Carriage of containers on non-cellular ships
Under normal circumstances, carriage of containers on non-cellular ships, such as general cargo ships and bulk carriers, should be restricted to a limited number of containers only.
If a member intends to load containers as the main cargo on a non-cellular vessel, or a vessel originally not designed for containerized cargo, The Swedish Club should be informed as this may be deemed as an alteration of risk. This applies to both H&M and P&I insurance policies.
Unfortunately, there is no straight answer or checklist available covering all aspects and activities to complete before the vessel can engage in a new trade. As a first step, the Flag State Administration and the Classification Society should be contacted to clarify any documentary changes to the vessel’s statutory and classification certificates. If the intention is to carry containers to a larger extent or on multiple voyages, statutory certificates may need to be re-issued.
Managers should be aware that The Safety Management System (SMS), International Safety Management system (ISM) and Document of Compliance (DOC) may need amending to align with the new employment of the vessel.
To comply with Regulation 5 of Chapter VI of SOLAS, an approved and up-to-date Cargo Securing Manual (CSM) is essential. The CSM shall describe the lashing pattern for containers below and above deck. A list of lashing devices, as well as the estimated number of lashing devices that should be on board the vessel, must be included in the CSM.
To maintain stability and structural integrity, a current stowage plan must be maintained and aligned with the vessel’s loading computer. The loading computer may need updating to handle container stowage. It is good practice and usually a requirement from the Club that a Marine Warranty Surveyor is engaged when a vessel is loading a cargo which the vessel was not originally designed for.
IMO Hazardous cargo and reefer cargo shall not be accepted unless the vessel is properly equipped for such carriage. Consider the possibility to efficiently detect and extinguish a fire inside a container stowed on deck or inside a cargo hold. Is the vessel equipped with suitable firefighting equipment, and is the crew trained?
Bills of lading
For carriage of cargo on deck – including carriage of containers on deck – it is important for the preservation of P&I cover that a) the bills of lading terms contain a liberty clause allowing the vessel to carry cargo on deck and b) that the bills of lading are claused to state that the cargo is being carried on deck.
In terms of liberty clauses for carriage of cargo on deck, most bills of lading used in the dry bulk trade do not cater for the carriage of cargo on deck. For instance, the standard Congen 1994 bill of lading does not contain any liberty clause, so it will not be appropriate to use unless the wording is amended to include a liberty clause.
In relation to clausing the bills of lading, the prudent approach is to issue separate bills of lading for cargo carried on-deck and cargo carried under-deck. If this is not possible – and deck cargo is carried - members must still ensure that the bills of lading state on the front that the cargo is carried on deck.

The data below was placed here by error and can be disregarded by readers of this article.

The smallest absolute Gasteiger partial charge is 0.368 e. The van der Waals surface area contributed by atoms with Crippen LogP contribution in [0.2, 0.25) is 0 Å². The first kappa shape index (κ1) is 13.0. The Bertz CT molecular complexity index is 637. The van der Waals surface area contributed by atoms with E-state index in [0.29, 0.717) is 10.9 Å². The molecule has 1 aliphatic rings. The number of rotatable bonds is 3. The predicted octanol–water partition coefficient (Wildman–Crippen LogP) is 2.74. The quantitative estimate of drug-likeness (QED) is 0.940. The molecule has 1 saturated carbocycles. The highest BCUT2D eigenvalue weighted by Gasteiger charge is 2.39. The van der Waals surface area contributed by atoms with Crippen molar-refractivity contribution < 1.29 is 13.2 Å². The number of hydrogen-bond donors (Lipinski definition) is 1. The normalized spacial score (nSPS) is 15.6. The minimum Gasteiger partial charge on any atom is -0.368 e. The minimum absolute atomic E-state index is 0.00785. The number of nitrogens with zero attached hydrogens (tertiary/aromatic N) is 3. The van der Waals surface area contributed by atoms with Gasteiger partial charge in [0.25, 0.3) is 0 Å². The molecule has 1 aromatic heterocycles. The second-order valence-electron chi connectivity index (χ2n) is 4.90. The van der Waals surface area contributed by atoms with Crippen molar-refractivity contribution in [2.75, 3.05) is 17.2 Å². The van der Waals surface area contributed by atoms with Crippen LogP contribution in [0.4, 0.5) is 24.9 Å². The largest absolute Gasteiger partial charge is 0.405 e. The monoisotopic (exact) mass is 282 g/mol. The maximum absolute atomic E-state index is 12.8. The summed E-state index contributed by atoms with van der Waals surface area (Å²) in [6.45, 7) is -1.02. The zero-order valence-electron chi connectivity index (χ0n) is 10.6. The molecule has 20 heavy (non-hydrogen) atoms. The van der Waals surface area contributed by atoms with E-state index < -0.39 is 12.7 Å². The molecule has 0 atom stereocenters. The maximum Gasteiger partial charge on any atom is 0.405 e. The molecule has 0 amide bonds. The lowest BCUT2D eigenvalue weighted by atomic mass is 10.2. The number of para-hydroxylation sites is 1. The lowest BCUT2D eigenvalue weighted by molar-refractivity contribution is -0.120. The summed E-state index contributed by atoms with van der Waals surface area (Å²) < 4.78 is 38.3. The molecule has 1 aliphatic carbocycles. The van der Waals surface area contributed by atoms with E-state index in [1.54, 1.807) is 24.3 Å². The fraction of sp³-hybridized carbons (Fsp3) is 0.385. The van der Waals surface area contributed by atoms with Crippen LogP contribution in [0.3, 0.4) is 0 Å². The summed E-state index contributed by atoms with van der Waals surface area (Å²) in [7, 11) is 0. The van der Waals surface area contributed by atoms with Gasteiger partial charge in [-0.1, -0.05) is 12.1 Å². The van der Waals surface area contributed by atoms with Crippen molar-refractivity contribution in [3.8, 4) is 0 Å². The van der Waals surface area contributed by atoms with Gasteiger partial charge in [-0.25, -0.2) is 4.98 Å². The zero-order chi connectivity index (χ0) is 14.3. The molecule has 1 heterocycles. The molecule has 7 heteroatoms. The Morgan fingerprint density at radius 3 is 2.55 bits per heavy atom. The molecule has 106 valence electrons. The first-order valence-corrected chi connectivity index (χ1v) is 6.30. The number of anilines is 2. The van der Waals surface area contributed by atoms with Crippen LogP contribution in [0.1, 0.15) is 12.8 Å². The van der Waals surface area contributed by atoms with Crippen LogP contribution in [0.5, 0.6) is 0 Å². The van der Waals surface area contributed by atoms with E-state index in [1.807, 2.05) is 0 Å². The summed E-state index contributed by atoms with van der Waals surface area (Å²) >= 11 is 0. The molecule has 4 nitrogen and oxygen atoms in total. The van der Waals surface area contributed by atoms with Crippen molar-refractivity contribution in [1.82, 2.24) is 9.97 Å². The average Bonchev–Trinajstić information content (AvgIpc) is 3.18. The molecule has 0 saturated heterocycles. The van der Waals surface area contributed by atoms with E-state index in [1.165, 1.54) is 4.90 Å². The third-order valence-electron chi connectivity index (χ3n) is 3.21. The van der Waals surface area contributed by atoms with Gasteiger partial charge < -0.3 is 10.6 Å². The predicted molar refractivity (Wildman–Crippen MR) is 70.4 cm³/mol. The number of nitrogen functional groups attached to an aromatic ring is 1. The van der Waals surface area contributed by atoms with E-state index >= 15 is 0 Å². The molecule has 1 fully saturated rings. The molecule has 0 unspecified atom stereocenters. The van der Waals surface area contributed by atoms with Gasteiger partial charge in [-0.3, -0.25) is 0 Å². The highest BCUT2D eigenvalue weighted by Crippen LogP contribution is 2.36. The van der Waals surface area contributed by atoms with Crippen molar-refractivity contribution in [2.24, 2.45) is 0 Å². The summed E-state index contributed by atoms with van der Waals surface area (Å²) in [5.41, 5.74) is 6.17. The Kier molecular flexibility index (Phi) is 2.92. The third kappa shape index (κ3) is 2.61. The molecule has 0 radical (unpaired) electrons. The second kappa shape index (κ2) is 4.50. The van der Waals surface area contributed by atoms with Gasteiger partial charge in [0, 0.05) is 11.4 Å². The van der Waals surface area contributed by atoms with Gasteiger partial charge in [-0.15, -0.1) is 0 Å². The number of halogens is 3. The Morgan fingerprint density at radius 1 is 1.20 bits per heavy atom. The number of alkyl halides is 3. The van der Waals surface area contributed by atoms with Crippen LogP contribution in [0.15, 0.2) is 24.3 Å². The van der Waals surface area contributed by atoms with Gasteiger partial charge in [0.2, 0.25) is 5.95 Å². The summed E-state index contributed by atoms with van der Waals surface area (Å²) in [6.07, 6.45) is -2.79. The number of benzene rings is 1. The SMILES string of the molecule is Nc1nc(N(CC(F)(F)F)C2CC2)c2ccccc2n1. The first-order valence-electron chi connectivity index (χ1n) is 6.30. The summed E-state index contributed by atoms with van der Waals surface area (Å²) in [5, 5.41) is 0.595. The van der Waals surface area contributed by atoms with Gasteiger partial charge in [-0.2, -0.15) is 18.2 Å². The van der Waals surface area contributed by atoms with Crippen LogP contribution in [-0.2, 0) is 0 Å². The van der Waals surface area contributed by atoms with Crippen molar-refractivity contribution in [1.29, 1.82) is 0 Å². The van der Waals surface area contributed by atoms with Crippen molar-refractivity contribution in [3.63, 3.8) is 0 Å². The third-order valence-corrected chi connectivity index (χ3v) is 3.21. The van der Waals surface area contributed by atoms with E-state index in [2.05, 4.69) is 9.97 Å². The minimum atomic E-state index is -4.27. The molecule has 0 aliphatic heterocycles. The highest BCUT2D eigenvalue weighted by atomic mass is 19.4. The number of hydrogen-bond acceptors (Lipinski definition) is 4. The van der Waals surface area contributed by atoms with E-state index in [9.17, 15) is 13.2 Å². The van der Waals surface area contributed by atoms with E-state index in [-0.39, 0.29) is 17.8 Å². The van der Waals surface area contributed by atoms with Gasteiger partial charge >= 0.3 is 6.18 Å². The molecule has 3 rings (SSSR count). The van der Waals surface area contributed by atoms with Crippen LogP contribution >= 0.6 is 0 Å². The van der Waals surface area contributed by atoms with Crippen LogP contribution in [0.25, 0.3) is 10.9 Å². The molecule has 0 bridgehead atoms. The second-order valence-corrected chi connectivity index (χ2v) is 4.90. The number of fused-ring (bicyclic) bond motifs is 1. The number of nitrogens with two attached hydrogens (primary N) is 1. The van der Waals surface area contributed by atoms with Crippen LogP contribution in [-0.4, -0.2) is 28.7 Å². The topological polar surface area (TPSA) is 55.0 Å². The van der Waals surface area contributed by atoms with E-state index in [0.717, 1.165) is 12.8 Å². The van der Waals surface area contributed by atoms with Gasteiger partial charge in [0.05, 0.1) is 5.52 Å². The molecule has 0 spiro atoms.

In terms of wording to insert on front of the bills of lading for carriage of deck cargo, members may wish to consider using:
"Carried on deck without liability for loss or damage howsoever caused".
If the carriage is to or from the United States, separate wording must be used. Wording that may be used is:
"Carried on deck, any warranty of seaworthiness of the vessel being hereby expressly waived by the shipper, and the risk of loss or damage relating to on deck carriage being born by the shipper/consignee, such carriage shall in all other respects be governed by the terms of this bill of lading and the provisions of the Carriage of Goods by Sea Act of the United States, approved 16 April 1936, notwithstanding Section 1 (C) thereof."
For members with existing time charterparties who are ordered by charterers to carry containers in a non-cellular ship, the starting point is to check if container carriage is excluded under the terms of the charterparty or if carrying containers would endanger the safety of the vessel. If this is the case, owners may likely be within their right to reject such an order.
For members that are considering entering into a charterparty for the carriage of containers on a non-cellular ship, it is worth bearing in mind that standard container charterparties contain specific provisions related to the carriage of containers, which are likely to be relevant to incorporate into the charterparty. Standard-form dry bulk charterparties (such as the NYPE form) are unlikely to be suitable for engagement in such trades without substantial amendment to deal with the many different issues that carriage of containers gives rise to. Careful consideration will need to be given to the negotiation of appropriate terms when fixing so as to reduce the risk of disputes arising later on.
Finally, the safe operation of a container vessel, whether cellular or otherwise, is a difficult task requiring well-trained and competent personnel supported by high-quality management. Make sure the organisation onboard and onshore have sufficient training and experience to carry out the job in a safe and efficient manner.
The Swedish Club Loss Prevention Team